On one occasion, when a special anthem was to be sung at Mottram Church, Bottom's wife was determined that John should not go, as she was afraid it meant a few days spree, so on the Saturday Night, whilst John was fast asleep, she cautiously went upstairs, collected all his clothes and hid them. She then stopped up late finishing some housework, and was fast asleep when John woke up. He looked around for his clothes, but not seeing them he suspected the trick she was trying to play on him, and, determined not to be beaten, he went downstairs and put on a pair of his wife's stockings which she had left over the oven door. He then went outside and took the clothes off an old scarecrow, and rummaging in an old chest he found an old long overcoat that had once been his grandfathers which when buttoned up hid the deficiencies of his attire. Having had a good breakfast, and putting some food in his pocket, he set out early and got to Mottram Church before anyone was stirring. Gaining access to the Church he crept into a dark corner of the gallery where the singers sat, and waited patiently for the hour of service. The congregation was much surprised when they saw Bottom was not in his usual place, but were amply recompensed for John never sang so sweetly. Nothing would induce John to come to the light until all the congregation had dispersed, when he explained to his 'butties' what his wife had done, and how he had tricked her. The incident caused much amusement and a vow by Mrs Bottom that she would never repeat the experiment, for it only ended in a week's spree.
Another amusing incident is recorded of another member of this band. At one practice they were singing the 'Hallelujah Chorus,' and had boys holding their music and lighted candles for them. At one particular place they were singing “Hallelujah! Hallelujah! Hallelujah!” One of the candles wanted snuffing, and the singer who was looking at that particular piece of music did not like to stop either to snuff the candle or to tell the boy to do so, but instead sang out “Snuff candle! snuff candle! snuff candle!” The other singers burst out laughing, and the practice was over, for that evening, as at every attempt some one gave way to mirth and set the others going.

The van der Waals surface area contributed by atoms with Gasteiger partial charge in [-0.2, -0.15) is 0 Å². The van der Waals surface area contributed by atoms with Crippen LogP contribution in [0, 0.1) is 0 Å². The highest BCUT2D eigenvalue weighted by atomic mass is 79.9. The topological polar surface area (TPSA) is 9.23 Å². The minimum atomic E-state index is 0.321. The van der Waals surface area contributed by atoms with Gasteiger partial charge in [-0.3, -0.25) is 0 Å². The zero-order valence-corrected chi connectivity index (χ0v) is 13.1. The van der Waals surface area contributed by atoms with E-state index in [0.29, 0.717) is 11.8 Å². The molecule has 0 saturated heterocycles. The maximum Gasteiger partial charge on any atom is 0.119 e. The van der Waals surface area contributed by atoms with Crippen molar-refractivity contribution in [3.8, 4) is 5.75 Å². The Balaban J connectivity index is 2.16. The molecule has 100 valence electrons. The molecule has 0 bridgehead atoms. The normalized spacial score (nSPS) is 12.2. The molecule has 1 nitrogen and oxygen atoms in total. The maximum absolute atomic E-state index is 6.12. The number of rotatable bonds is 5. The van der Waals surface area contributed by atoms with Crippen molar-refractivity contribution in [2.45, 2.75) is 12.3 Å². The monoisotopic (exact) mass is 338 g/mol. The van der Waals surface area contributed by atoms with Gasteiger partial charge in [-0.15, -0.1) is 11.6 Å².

In a field near the river on the Mote Hall Farm is a well called the 'Spa Well.' The water has a very peculiar taste; it has been analysed and found to be beneficial for certain complaints. Fifty years ago people came on a Sunday morning from the neighbouring towns bringing with them jars and bottles of all description to convey the water back with them. It is a pity that no practical use has been made of it.
In 1807 Samuel Garlick, collier, of Simmondley, was the leaseholder of Simmondley Coal Pit for 20 years, at a rental of one ninth part of the value of the coal he sold, but the rent was not to come under £20 per year. In 1825 he assigned the lease to John Brocklehurst, husbandman, Smithy Lane, and John Brocklehurst the younger, and Thomas Brocklehurst the son of John, colliers. It had many tenants. The coal was very sulphurous; many people could not stand it. Again, there was a difficulty in lighting it, but when once thoroughly lighted it took a long time before it burned away. There is a story of a young married couple purchasing some of this coal, and it so happened that the first time they had occasion to use it they were going away for a week's visit. The husband laid the fire, put the kettle on, struck a match, applied it to the paper and sticks, and then began to get himself ready, expecting the fire would be lighted and the kettle boiling by the time he was ready; but that was not the case, and the couple went on their visit without having a warm cup of tea. When they returned from their visit, judge of their surprise to find during their absence the fire had lighted up, and the kettle was just beginning to boil, so the tale goes. But it was common saying, the coal 'took a week to light and a fortnight to go out.'